BigID has been named a 2019 “Technology Pioneer” by the World Economic Forum, an honor that recognizes innovators whose technologies will significantly impact business and society. The award is an acknowledgment of the economic impact BigID is having by enabling companies to preserve and protect subject data rights on a global level. 

Data privacy and protection has become a boardroom issue for companies over the past year following several events that led to a wake-up call for the tech industry and businesses in general. The Cambridge Analytica-Facebook scandal alerted consumers to the messy environment in which their data is routinely gathered, monetized and shared without their knowledge or consent. The following month, the European Union’s General Data Protection Regulation went into effect. It forced businesses with EU customers to follow stricter guidelines for their data practices — essentially applying to any company doing business on the internet. 

Since then, privacy legislation was enacted in California and proposed in a dozen or so other states, including New York. Meanwhile, national data privacy guidelines are in play in 61 countries, according to Forrester

 The Facebook privacy issues and GDPR, along with a growing list of high-profile data breaches, have created a new mandate for every organization — protect customer data or risk stiff fines, brand reputation harm, loss of customers and financial impact on the bottom line. Companies must carefully manage the data they collect with tools that allow them to know exactly what data they have, where it is located, who is using it, and be able to delete it at the request of customers and enforce consent.

The economic impact of privacy


The data mishaps have prompted U.S. lawmakers to put pressure on big tech companies to account for their use of customer information and the benefit it derives. A Senate
bill introduced last week would require companies with more than 100 million active monthly users to measure the dollar value of the data they have collected and reported it to the government every year, as well as disclose data sharing with third-parties. 

The debates in Congress over the proposed law have sparked an interesting discussion about the value of data. What is the value of the data you are collecting? If it were deleted or destroyed, what would be the financial impact? Companies have built businesses using consumer data, but quantifying the value of personal data is a nebulous concept. Actuaries come up with figures related to lost data for insurance purposes and cybercriminals set random prices for resolving ransomware attacks. The GDPR and other data privacy regulations create economic standards for mishandling the data, so organizations can do a cost-benefit analysis of failing to protect it. 

Clearly, there is value in knowing the worth of the data from a risk management perspective and the cost of having it compromised or mishandled. However, understanding the value of customer data for strategic innovation unlocks value for enterprises on a large scale.  In this sense, privacy creates the opportunity for companies to know their data and their customers better.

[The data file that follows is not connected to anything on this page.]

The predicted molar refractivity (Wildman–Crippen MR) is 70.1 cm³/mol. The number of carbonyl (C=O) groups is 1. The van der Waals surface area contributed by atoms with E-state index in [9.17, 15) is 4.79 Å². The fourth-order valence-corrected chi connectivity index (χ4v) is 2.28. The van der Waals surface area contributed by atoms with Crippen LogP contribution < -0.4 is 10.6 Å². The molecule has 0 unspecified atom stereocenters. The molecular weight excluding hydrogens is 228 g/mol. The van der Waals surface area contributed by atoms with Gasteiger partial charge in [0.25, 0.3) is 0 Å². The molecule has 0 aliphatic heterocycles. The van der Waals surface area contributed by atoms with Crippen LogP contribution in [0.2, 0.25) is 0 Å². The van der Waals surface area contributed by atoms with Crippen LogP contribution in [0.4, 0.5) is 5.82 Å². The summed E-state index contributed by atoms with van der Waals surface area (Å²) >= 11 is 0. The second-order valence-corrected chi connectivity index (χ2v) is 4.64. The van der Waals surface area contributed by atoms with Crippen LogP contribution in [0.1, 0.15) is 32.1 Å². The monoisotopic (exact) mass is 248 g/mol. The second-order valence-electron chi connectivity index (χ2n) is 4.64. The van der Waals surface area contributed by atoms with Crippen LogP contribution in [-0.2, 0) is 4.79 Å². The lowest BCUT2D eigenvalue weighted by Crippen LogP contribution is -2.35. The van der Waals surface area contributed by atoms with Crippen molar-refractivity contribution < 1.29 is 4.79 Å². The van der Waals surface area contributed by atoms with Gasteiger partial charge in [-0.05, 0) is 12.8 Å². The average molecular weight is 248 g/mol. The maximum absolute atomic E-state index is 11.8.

Companies are facing a reckoning with the idea that personal data not only builds a business but also has value for consumers. They also may need to do some balance sheet accounting for the economics of the customer data they use and how they handle it. However, the privacy movement has also empowered individuals by increasing their understanding of the value that their personal information holds.  People are recognizing the value of their data and demanding rights over it. They expect companies to safeguard it and comply with their wishes for consent, control, and deletion. Individual consumers understand their rights and intrinsically value their personal data in a way never seen before, which is a major economic outcome of data privacy legislation.

BigID delivers data intelligence for privacy compliance and continuous innovation 

By connecting businesses and consumers around the notion of data privacy and individual data rights, BigID is positioned at the heart of the privacy revolution that is changing the world.  This is the promise of data intelligence that BigID has been driving on a global basis, through the application of ML-based data discovery and automation to help enterprises find and map the customer data they’re collecting, and better manage the PI/PII they house and comply with global privacy regulations like GDPR and CCPA. In the process, companies that leverage BigID can reduce their security risk, better leverage their data to deliver customer innovation and are better stewards of their customer data.  As a result, BigID is making a big impact on helping companies and consumers recognize, harness, and preserve the value of personal information. More and more companies are beginning to understand how privacy initiatives not only satisfy a legal right for their customers but create a significant business opportunity in the process.

The World Economic Forum 2019 Tech Pioneer award is the latest recognition of BigID’s innovation in the fast-growing data privacy protection industry. Other honors include 2018 RSA Innovation Sandbox Winner, 2018 Gartner Cool Vendor, and 2019 Business Insider Enterprise Company To Bet Your Career On. 

BigID CEO and co-founder Dimitri Sirota will be participating in the World Economic Forum Annual Meeting of the New Champions — also known as “Summer Davos” — in Dalian, China, July 1-3. You can read more about the award and why BigID was chosen on the World Economic Forum site

 

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